Pelleg (Pollak), Frank
PELLEG (Pollak), FRANK
PELLEG (Pollak ), FRANK (1910–1968), Israeli musician. Born in Prague, Pelleg conducted at the Prague Opera before going to Palestine in 1936. There he initiated chamber music concerts at the Tel Aviv Museum. After the War of Independence Pelleg headed the Music Department of the Ministry of Education (1948–52). In 1951 he moved to Haifa, where he managed the affairs of the Haifa Philharmonic Orchestra and was its musical adviser. He also served the Haifa Theatre in the same capacity. A well-known pianist and harpsichordist, Pelleg traveled widely and was noted for his interpretation of Bach.
He lectured at the Tel Aviv Museum and at the Samuel Rubin Israel Academy of Music, Tel Aviv University, at the Technion and at the University of Haifa. He composed for the piano and for chamber orchestras, and wrote vocal music and also incidental music for the theater. Pelleg wrote a number of works on music, among them Da et ha-Muzikah (1946) and Kelei ha-Neginah (1965).
"Pelleg (Pollak), Frank." Encyclopaedia Judaica. . Encyclopedia.com. (October 17, 2018). http://www.encyclopedia.com/religion/encyclopedias-almanacs-transcripts-and-maps/pelleg-pollak-frank
"Pelleg (Pollak), Frank." Encyclopaedia Judaica. . Retrieved October 17, 2018 from Encyclopedia.com: http://www.encyclopedia.com/religion/encyclopedias-almanacs-transcripts-and-maps/pelleg-pollak-frank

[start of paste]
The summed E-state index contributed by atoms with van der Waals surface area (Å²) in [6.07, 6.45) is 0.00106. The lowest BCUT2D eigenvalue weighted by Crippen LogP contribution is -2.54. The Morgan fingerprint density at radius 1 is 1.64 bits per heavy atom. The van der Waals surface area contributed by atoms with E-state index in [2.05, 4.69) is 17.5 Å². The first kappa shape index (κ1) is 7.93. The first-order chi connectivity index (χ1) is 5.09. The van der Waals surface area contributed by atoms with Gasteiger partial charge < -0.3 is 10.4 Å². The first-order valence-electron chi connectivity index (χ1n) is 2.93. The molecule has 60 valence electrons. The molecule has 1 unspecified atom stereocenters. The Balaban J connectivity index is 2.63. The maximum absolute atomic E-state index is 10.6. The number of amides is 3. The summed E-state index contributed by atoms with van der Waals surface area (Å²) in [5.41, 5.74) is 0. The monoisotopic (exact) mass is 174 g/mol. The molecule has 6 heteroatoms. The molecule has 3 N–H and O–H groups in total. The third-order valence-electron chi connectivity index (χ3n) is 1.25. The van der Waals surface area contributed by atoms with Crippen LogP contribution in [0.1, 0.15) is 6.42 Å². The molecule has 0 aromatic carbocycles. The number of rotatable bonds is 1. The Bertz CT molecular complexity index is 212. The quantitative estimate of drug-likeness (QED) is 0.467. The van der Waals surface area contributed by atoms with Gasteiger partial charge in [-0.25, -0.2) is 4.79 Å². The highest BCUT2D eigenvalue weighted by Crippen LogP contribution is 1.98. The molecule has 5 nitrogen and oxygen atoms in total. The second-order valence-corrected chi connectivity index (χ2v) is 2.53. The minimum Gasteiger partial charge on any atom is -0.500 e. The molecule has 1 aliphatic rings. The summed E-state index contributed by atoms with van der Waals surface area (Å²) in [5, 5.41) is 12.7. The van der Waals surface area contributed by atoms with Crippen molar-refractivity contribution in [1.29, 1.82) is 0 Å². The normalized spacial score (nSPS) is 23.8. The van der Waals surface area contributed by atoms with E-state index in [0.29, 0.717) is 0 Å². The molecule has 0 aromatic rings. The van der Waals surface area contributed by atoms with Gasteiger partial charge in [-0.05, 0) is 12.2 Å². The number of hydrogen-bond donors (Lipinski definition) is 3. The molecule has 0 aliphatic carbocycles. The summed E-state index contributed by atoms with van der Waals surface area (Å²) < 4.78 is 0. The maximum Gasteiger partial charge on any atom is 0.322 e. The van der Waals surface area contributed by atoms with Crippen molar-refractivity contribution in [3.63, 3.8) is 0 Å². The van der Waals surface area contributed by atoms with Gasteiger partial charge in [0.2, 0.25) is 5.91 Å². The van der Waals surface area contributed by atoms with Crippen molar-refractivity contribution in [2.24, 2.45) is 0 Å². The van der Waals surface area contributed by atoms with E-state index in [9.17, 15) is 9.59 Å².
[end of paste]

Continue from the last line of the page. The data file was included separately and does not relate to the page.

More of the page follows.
Encyclopedia.com gives you the ability to cite reference entries and articles according to common styles from the Modern Language Association (MLA), The Chicago Manual of Style, and the American Psychological Association (APA).
Within the “Cite this article” tool, pick a style to see how all available information looks when formatted according to that style. Then, copy and paste the text into your bibliography or works cited list.
Because each style has its own formatting nuances that evolve over time and not all information is available for every reference entry or article, Encyclopedia.com cannot guarantee each citation it generates. Therefore, it’s best to use Encyclopedia.com citations as a starting point before checking the style against your school or publication’s requirements and the most-recent information available at these sites:
Modern Language Association
The Chicago Manual of Style
American Psychological Association
- Most online reference entries and articles do not have page numbers. Therefore, that information is unavailable for most Encyclopedia.com content. However, the date of retrieval is often important. Refer to each style’s convention regarding the best way to format page numbers and retrieval dates.
- In addition to the MLA, Chicago, and APA styles, your school, university, publication, or institution may have its own requirements for citations. Therefore, be sure to refer to those guidelines when editing your bibliography or works cited list.